Fran Church

When I was growing up, my family moved around a lot, and as such, I've seen my fair share of weird and wonderful things. I've seen a woman breastfeeding a piglet in the hills of Papua New Guinea, I've been in the middle of the world's largest water fight, and I have seen Santa Clause in many different shapes, sizes and ethnicities.

It was Christmas day 1995, and my family and I were having lunch in one of Singapore's nicer hotels. The champagne was flowing for the grown-ups, and I at age eight was happily guzzling down what must have been my third glass of strawberry soda. When who should wander into the busy dining room but only jolly old Saint Nick himself.

Obviously, I am excited by this, but as I look closer at this bearded man of so-called wonder, I become suspicious. I'm sure he was taller and fatter last year, wasn't he? Come to think of it he was black last year and this guy definitely looks moreAsian! My little mind begins to whirl and I can feel the tears coming, my little heartbreaking at the thought that the kids at school were right. Is Santa Clause a big fake? Is he just someone's dad in a suit? That's when my mum comes to the rescue, ever the provider of saccharinely sweet information in times of trouble or doubt. “Don't worry!” she says confidently as I tell her off my fears “Santa looks different in every country darling. So he can blend in with the local people”.

Bless my Mum for trying.

Because of this incident and many others like it, I have become very adept at enjoying Christmas far away from the traditional comforts of home. You could say it's become my normality. Of course, there have been mistakes along the way. Times when I didn't follow my own rules for making it through the most festive time of year with a smile on my face and a contented -if intoxicated- heart and soul. These are mistakes which I made at my own miserable peril and it is my greatest wish to save you from. You that friendly foreigner who is miles away from home on Jesus' birthday. Remember how excited you used to be on Christmas day as a kid? Well, with a little planning you can feel that way again. Put your boy scout hat on and be prepared.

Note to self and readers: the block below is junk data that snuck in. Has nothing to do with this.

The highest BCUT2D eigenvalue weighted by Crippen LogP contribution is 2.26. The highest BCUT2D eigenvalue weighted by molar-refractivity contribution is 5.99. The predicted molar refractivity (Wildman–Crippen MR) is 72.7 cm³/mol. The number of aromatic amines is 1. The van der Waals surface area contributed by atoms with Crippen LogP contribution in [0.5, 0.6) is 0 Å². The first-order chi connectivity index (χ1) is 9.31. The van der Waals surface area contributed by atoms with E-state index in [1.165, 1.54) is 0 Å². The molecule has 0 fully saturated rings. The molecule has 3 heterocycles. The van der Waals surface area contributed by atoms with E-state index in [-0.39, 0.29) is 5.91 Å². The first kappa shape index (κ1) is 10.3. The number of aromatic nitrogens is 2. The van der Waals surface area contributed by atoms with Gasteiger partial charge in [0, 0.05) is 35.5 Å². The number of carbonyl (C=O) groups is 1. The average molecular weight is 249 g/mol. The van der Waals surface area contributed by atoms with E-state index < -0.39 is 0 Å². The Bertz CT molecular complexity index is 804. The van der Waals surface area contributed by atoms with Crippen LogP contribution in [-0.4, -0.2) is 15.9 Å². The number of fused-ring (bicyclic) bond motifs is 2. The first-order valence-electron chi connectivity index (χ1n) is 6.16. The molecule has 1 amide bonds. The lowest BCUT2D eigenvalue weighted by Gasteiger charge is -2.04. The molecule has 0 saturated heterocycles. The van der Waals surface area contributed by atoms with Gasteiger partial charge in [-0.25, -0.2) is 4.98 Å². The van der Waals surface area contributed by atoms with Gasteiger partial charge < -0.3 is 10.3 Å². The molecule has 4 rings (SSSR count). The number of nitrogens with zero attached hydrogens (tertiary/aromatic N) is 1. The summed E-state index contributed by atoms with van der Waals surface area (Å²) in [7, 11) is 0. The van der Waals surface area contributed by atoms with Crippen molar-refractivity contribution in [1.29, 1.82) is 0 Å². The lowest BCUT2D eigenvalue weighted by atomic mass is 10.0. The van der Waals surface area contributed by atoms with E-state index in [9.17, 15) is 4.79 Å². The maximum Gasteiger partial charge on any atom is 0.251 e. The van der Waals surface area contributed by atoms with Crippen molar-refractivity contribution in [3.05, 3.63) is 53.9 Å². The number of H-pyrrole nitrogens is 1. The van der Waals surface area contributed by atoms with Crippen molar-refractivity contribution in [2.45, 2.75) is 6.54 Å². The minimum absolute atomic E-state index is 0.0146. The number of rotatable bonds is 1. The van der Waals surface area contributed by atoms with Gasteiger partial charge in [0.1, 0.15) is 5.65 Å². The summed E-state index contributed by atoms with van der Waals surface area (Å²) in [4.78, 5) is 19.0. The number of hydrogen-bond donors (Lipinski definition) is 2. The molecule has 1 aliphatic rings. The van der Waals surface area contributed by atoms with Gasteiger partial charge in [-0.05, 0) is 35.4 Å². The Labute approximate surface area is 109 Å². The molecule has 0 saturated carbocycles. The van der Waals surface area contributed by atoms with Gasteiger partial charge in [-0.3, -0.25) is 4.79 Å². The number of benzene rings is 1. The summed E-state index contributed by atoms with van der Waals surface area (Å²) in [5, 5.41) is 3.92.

With that premise in mind, here are my three golden rules to surviving a Christmas abroad teaching in China.


It's the little things that will help to make your holiday season bonnie and bright. Is there a Christmas classic which you can't live without? Maybe there's something you usually eat, drink or wear at this time of year? If so, get to the shops and buy it! Or better yet, log onto TaoBao and order it straight to your busy desk.

For example, every year my family gorges itself on Quality Street chocolates. My grandmother always picks out the best ones before I get a chance. I don't usually mind, but this year I will be happy Scrooge, munching away to my heart's content on these delectable treats, without another greedy hand in sight.


It's the season of giving after all, so why not give a gift to yourself? Is there something in the shops you've had your eye on for a while? Perhaps a gorgeous new coat? Or camera? I personally plan to gift myself a morning at a spa on the big day. Go on! You deserve it!


Think back...... have Christmases back home become a little too predictable? A little too mundane? The same old food and routine conversation? If that's the case, smile for joy my friend. As this year you get to escape the monotony of Christmas tedium. This year you don't have to see that annoying Auntie who always asks “Are you still single?” Or fake laugh at your Uncle's crap jokes. Also this year you won't have to argue with your parents about your life choices or spend a small fortune on gifts for relatives you barely see.

Go on! Treat yourself! It's Christmas after all.

However, if you think my advice is a little too self-serving, then why not give back? Give that homeless guy a nice big tip or bake some cookies for the office. I myself am going to cook Christmas Eve dinner for some of my colleagues. My point is: do what makes you feel happy. Don't let the kid inside of you down by giving up on Christmas.


Fran, aka Mrs.Clause

Harbin, China/The North Pole

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